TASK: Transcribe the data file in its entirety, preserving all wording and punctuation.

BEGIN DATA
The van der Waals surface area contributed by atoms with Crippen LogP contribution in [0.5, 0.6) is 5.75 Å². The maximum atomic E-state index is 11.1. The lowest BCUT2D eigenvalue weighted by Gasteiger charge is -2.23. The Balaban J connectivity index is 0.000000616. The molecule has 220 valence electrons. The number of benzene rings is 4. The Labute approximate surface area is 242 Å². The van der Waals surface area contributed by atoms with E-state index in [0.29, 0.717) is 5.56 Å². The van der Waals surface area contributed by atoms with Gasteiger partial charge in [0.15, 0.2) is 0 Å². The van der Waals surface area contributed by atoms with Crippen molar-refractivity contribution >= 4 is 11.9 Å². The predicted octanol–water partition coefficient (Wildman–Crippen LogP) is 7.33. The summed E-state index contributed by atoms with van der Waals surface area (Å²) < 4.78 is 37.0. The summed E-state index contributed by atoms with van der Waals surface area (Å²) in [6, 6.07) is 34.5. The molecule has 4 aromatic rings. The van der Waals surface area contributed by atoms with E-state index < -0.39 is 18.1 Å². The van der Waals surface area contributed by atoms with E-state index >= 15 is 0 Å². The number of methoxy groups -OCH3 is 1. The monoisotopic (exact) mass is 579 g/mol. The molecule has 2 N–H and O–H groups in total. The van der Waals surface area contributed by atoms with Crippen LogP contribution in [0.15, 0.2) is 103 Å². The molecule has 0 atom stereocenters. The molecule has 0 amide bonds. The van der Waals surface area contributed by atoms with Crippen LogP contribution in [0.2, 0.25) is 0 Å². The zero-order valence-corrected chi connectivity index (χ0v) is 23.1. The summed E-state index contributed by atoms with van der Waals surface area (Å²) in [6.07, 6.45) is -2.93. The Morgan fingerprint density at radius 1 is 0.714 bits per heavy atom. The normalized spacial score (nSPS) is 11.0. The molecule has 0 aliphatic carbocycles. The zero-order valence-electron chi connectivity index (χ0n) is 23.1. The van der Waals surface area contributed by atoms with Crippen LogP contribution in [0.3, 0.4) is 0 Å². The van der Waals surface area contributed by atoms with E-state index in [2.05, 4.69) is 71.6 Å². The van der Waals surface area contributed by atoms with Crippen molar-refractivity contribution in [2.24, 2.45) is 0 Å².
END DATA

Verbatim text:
The van der Waals surface area contributed by atoms with Crippen LogP contribution in [0.5, 0.6) is 5.75 Å². The maximum atomic E-state index is 11.1. The lowest BCUT2D eigenvalue weighted by Gasteiger charge is -2.23. The Balaban J connectivity index is 0.000000616. The molecule has 220 valence electrons. The number of benzene rings is 4. The Labute approximate surface area is 242 Å². The van der Waals surface area contributed by atoms with E-state index in [0.29, 0.717) is 5.56 Å². The van der Waals surface area contributed by atoms with Gasteiger partial charge in [0.15, 0.2) is 0 Å². The van der Waals surface area contributed by atoms with Crippen molar-refractivity contribution >= 4 is 11.9 Å². The predicted octanol–water partition coefficient (Wildman–Crippen LogP) is 7.33. The summed E-state index contributed by atoms with van der Waals surface area (Å²) < 4.78 is 37.0. The summed E-state index contributed by atoms with van der Waals surface area (Å²) in [6, 6.07) is 34.5. The molecule has 4 aromatic rings. The van der Waals surface area contributed by atoms with E-state index < -0.39 is 18.1 Å². The van der Waals surface area contributed by atoms with E-state index >= 15 is 0 Å². The number of methoxy groups -OCH3 is 1. The monoisotopic (exact) mass is 579 g/mol. The molecule has 2 N–H and O–H groups in total. The van der Waals surface area contributed by atoms with Crippen LogP contribution in [0.15, 0.2) is 103 Å². The molecule has 0 atom stereocenters. The molecule has 0 amide bonds. The van der Waals surface area contributed by atoms with Crippen LogP contribution in [0.2, 0.25) is 0 Å². The zero-order valence-corrected chi connectivity index (χ0v) is 23.1. The summed E-state index contributed by atoms with van der Waals surface area (Å²) in [6.07, 6.45) is -2.93. The Morgan fingerprint density at radius 1 is 0.714 bits per heavy atom. The normalized spacial score (nSPS) is 11.0. The molecule has 0 aliphatic carbocycles. The zero-order valence-electron chi connectivity index (χ0n) is 23.1. The van der Waals surface area contributed by atoms with Crippen LogP contribution in [0.3, 0.4) is 0 Å². The van der Waals surface area contributed by atoms with E-state index in [2.05, 4.69) is 71.6 Å². The van der Waals surface area contributed by atoms with Crippen molar-refractivity contribution in [2.24, 2.45) is 0 Å².